explaining the enactment of A.R.S. § 42-124.01Summary of this case from Sulphur Springs Valley Elec. Coop., Inc. v. Ariz. Dep't of Revenue
November 19, 1986. Reconsideration Denied January 13, 1987.
Appeal from the Superior Court, Maricopa County, Nos. TA-688 TA-719 (Consolidated), Thomas W. O'Toole, J.
Robert K. Corbin, Atty. Gen., James D. Winter, Asst. Atty. Gen., Phoenix, for plaintiffs-appellees.
Molloy, Jones, Donahue, Trachta, Childers Mallamo by John F. Molloy, Tucson, for defendant-appellant.
Appellant Trico Electric Cooperative, Inc. ("Trico") owned property in Arizona subject to property tax assessment in 1982 and 1983 under A.R.S. § 42-124.01 (now § 42-144). Based on information contained in Trico's annual reports filed with the Arizona Department of Revenue (the "DOR") for years ending December 31, 1982, and December 31, 1983, the DOR calculated the taxable value of Trico's property under § 42-124.01 to be $16,865,000 for 1983 and $18,147,000 for 1984.
Since judgment below, most statutes with which we are concerned have been renumbered. Numbers prevailing at the time of judgment will be used throughout this opinion with parenthetical insertion of current numbers made where applicable.
Trico appealed the DOR's valuations to the State Board of Tax Appeals (the "Board"). The Board concluded that the DOR had not used standard appraisal methods and techniques to calculate Trico's taxable values and that the DOR's taxable values were excessive based upon economic and functional obsolescence and equity considerations. The Board then determined that the taxable value of Trico's property for 1983 and 1984 was $8,820,000 and $9,000,000, respectively.
The DOR appealed the Board's decision to superior court as permitted by A.R.S. §§ 42-146 and 42-151 (now §§ 42-176 and 42-177, respectively). The superior court reversed the Board's decision, calculated 1983 and 1984 taxable values of $16,865,000 and $17,438,638, respectively, and ordered Trico to pay 16% interest under delinquency provisions of A.R.S. § 42-342 on additional tax assessments resulting from reinstatement of higher valuations. Trico appealed the superior court's judgment to the state court of appeals. However, both parties subsequently filed petitions for transfer with this court which were granted under Ariz. Const. art. 6, § 5( 3) and Rule 19(a), Ariz.R.Civ.App.P.
The DOR does not disagree that the 1984 taxable value should be $17,438,638 rather than $18,147,000. See Appellees' Answering Brief at 3.
For reasons below, we affirm the superior court's reinstatement of the DOR's valuations and reverse its decision to assess interest at 16% on the additional tax assessments.
Article 9, § 11 of the Arizona Constitution vests the legislature with "the manner, method and mode of assessing, equalizing and levying taxes in the State of Arizona. . . ." Prior to 1980, the legislature required the DOR to assess property taxes on the "full cash value" of all gas, water, and electric utilities and pipelines. A.R.S. § 42-124.01(A). "Full cash value" was defined in A.R.S. § 42-201(4) as "synonymous with market value which means that estimate of value that is derived annually by the use of standard appraisal methods and techniques."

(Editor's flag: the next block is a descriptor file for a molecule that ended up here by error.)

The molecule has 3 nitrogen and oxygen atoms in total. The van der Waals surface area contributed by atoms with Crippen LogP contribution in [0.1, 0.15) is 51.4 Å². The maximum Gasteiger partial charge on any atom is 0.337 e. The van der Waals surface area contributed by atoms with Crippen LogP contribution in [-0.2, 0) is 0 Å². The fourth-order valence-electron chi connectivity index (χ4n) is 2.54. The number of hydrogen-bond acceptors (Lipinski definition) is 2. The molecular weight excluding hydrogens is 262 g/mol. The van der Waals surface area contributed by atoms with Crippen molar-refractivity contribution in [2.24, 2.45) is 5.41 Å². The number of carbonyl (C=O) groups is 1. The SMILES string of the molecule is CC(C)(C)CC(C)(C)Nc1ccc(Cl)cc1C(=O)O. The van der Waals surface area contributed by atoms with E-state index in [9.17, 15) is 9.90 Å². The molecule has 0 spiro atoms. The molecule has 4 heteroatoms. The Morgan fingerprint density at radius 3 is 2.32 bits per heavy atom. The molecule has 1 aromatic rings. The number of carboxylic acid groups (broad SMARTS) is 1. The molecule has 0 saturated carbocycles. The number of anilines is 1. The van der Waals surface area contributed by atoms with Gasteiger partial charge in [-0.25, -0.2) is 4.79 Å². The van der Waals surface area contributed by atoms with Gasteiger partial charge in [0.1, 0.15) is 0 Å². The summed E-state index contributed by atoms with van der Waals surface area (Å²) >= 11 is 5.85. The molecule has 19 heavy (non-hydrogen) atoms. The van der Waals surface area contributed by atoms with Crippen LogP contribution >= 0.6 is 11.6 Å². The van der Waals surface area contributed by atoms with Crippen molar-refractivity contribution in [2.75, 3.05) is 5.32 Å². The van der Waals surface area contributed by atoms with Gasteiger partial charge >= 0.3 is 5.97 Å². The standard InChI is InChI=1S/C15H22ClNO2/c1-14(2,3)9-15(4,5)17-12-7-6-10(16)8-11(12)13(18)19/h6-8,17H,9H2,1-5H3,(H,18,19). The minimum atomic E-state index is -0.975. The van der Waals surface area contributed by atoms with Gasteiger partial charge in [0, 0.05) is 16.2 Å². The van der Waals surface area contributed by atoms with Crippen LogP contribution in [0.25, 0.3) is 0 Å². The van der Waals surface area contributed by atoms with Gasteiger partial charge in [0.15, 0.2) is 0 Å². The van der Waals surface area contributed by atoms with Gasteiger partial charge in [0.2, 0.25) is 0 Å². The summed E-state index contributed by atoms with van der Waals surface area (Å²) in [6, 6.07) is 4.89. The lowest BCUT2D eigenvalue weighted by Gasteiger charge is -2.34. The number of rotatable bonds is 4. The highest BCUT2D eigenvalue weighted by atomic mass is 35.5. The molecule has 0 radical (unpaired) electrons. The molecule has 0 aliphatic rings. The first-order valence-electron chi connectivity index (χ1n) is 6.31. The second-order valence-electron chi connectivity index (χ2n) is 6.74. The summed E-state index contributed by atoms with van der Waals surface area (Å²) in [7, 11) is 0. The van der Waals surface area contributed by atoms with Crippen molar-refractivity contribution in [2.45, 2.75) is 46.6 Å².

The legislature amended both statutes in 1980. Paragraphs (B) through (I) were added to § 42-124.01 and provided in relevant part:
B. All electric, gas distribution and combination gas distribution and electric utility property subject to valuation for property taxation purposes shall be valued as provided in this section.
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D. An electric, gas distribution or combination electric and gas distribution plant shall be valued as follows:
1. The department shall determine the original plant in service cost.
2. The original plant in service cost shall then be reduced by the related accumulated provision for depreciation.
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A.R.S. § 42-201(4) was amended to allow calculation of full cash value by standard appraisal methods and techniques "or as provided by law."
The amendments effectively eliminated the automatic use of standard appraisal methods and techniques to calculate full cash value. Statutory formulae, such as § 42-124.01(D), now provide an additional method for calculating full cash value.
When amended § 42-201(4) is read with amended § 42-124.01, we conclude that the legislature intended the statutory formula in § 42-124.01 to be the exclusive method used to calculate full cash value of electric and gas utilities. Legislative intent is "determined primarily from the language of the statute itself, and, when that is plain and unambiguous and conveys a clear and definite meaning there is no occasion for resorting to the rules of statutory construction. The statute must be given its plain and obvious meaning." DeWitt v. Magma Copper Company, 16 Ariz. App. 305, 308, 492 P.2d 1243, 1246 (1972) (quoting Automatic Registering Machine Co. v. Pima County, 36 Ariz. 367, 370-71, 285 P. 1034, 1035 (1930)). A.R.S. § 42-124.01(B) and (D) state that utility property "shall be valued" as provided therein. Unambiguous use of the word "shall" indicates that the legislature intended the statutory method of calculating full cash value prescribed therein to be mandatory and that the historical practice of using standard appraisal methods to calculate full cash value was not to be followed. We therefore hold that the DOR's valuations as calculated under A.R.S. § 42-124.01(D), rather than the Board's valuations as calculated under standard appraisal methods, reflect the proper full cash value of Trico's property.